The Occasional Students

Alex Walsh 22 February 2010


It is very hard to resist the pun offered by the name of this show and apply ‘occasional’ to its comedic merits. But to do so would be facetious and a little reductive so I am going to put aside wisecrack temptations and say that this show was dynamic, wide-ranging, farfetched and at times very energetic. Strong ideas shone through, though there were more than a few problems with their delivery. In terms of cast, the number of subjects tackled and the range of approaches, it was an impressive show. But, the whole thing could have been a leaner with more jokes per sketch.

The opening sketch was a good indicator of the peculiarity and intelligence of the show. In a scene reminiscent of Bergman’s Seventh Seal, Napoleon played chess with the Grim Reaper. Drawing on the renowned inferiority complex of the Frenchman and by creating a lack-lustre, despondent Death an intriguing dialogue emerged. Pastiche and frequent historical reference characterised the show, where King Kong and 1930s gangster movies were called on to underwrite sketches. Contemporary lines were also drawn in the serialised sketches and a particularly strong piece was given by Tom Foxall, who brought out the absurdity of the Sony Bravia bouncing ball advert as a florid and energetic advertising consultant. The show ranges across a variety of approaches and the intimate awkwardness of Thom Jenkins’ ex-con at a speed-date contrasts nicely with the rambunctious wise-talking Mafia interview. Jenkins endears himself to the audience with his naturally funny manner and there is definitely a pleasing strand of Basil Fawlty to him. Likewise Matt Owen delivered a pleasingly bolshy American whose return onto the stage was welcomed each time. The show had pleasing continuity at times and a nice sense of self-reference, which added layers to the absurdist elements.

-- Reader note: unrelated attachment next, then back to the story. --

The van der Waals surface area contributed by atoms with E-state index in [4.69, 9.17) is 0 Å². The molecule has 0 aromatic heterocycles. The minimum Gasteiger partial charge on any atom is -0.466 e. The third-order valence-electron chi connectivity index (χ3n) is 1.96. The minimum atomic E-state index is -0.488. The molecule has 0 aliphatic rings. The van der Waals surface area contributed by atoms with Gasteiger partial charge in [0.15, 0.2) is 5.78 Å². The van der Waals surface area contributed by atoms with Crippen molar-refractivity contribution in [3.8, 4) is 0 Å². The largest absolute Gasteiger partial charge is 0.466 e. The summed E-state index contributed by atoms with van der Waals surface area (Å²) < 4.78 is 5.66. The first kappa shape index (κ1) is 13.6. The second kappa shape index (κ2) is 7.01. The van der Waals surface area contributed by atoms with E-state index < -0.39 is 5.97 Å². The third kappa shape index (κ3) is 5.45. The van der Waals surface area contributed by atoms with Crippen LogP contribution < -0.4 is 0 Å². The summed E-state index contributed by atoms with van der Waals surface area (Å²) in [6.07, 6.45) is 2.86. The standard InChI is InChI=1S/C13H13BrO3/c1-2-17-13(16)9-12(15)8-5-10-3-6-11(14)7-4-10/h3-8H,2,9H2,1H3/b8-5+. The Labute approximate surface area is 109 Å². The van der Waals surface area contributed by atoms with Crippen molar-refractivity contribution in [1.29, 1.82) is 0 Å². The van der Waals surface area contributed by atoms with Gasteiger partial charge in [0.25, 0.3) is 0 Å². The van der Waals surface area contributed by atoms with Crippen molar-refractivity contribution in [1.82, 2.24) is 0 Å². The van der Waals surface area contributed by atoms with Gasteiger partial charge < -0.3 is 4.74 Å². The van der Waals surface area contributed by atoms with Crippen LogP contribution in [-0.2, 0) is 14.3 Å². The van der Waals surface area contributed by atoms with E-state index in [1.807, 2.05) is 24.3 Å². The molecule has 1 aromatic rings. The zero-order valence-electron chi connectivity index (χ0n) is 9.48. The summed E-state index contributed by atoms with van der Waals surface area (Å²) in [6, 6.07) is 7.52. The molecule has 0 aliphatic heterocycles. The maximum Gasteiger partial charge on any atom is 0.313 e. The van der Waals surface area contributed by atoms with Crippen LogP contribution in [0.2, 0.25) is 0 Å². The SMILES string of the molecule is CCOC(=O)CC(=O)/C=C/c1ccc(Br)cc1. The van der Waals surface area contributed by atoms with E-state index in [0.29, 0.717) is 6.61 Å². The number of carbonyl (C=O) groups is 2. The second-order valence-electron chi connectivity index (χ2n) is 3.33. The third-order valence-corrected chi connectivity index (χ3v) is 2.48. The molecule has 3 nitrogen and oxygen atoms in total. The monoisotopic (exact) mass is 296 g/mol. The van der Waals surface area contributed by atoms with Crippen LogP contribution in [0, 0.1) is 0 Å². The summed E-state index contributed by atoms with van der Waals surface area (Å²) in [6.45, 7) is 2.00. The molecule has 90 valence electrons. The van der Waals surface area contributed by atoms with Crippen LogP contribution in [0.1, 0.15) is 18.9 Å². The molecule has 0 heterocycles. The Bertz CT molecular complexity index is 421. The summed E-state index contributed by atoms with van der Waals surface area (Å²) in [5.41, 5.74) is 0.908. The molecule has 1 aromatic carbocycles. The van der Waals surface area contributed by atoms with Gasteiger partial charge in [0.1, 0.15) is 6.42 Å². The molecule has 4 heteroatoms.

But to some extent, the show relied too much on the characters of these three comics and the repetition of sketches. We wondered whether there was going to be anything new about the reappearance of the speed dating scene and if anything more at all could be drawn out of the ex-con. Too frequently there was not enough joke per dialogue and some sketches, such as the third about airport security passed with no laughter from the audience at all. There was a tendency to draw out sketches far longer than the number of inherent jokes would allow. The Napoleon sketch for example rather lost pace with the introduction of more and more characters and the inclusion of fewer and fewer gags.

It is of course extremely easy to criticise, and perhaps this show’s greatest weakness was its ambition. Jenkins displayed a hugely creative range of ideas, but the show did not seem to know what it was. It offered some lewdness, some high-brow comments on economic theory and some slapstick but could not quite settle on a tone. There was a lot of funny stuff here, and a lot of potential, but the material needed to be pruned, compressed and set in a more cohesive direction.

Alex Walsh